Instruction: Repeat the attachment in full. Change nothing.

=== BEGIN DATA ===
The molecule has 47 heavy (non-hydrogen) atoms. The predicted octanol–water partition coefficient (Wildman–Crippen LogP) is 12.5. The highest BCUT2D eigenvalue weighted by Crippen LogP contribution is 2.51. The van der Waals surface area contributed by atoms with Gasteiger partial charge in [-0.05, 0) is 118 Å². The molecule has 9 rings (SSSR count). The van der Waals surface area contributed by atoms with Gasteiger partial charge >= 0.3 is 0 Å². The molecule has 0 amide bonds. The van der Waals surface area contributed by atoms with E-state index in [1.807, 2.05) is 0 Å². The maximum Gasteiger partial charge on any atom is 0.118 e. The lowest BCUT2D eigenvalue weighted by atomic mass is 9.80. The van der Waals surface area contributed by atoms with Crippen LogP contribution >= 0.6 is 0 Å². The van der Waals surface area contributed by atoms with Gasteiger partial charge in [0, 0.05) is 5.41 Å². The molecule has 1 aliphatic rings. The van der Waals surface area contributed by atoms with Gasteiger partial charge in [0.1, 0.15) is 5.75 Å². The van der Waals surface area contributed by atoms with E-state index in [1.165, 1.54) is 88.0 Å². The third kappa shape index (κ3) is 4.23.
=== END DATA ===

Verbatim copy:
The molecule has 47 heavy (non-hydrogen) atoms. The predicted octanol–water partition coefficient (Wildman–Crippen LogP) is 12.5. The highest BCUT2D eigenvalue weighted by Crippen LogP contribution is 2.51. The van der Waals surface area contributed by atoms with Gasteiger partial charge in [-0.05, 0) is 118 Å². The molecule has 9 rings (SSSR count). The van der Waals surface area contributed by atoms with Gasteiger partial charge >= 0.3 is 0 Å². The molecule has 0 amide bonds. The van der Waals surface area contributed by atoms with E-state index in [1.807, 2.05) is 0 Å². The maximum Gasteiger partial charge on any atom is 0.118 e. The lowest BCUT2D eigenvalue weighted by atomic mass is 9.80. The van der Waals surface area contributed by atoms with Crippen LogP contribution >= 0.6 is 0 Å². The van der Waals surface area contributed by atoms with Gasteiger partial charge in [0, 0.05) is 5.41 Å². The molecule has 1 aliphatic rings. The van der Waals surface area contributed by atoms with Gasteiger partial charge in [0.1, 0.15) is 5.75 Å². The van der Waals surface area contributed by atoms with E-state index in [1.165, 1.54) is 88.0 Å². The third kappa shape index (κ3) is 4.23.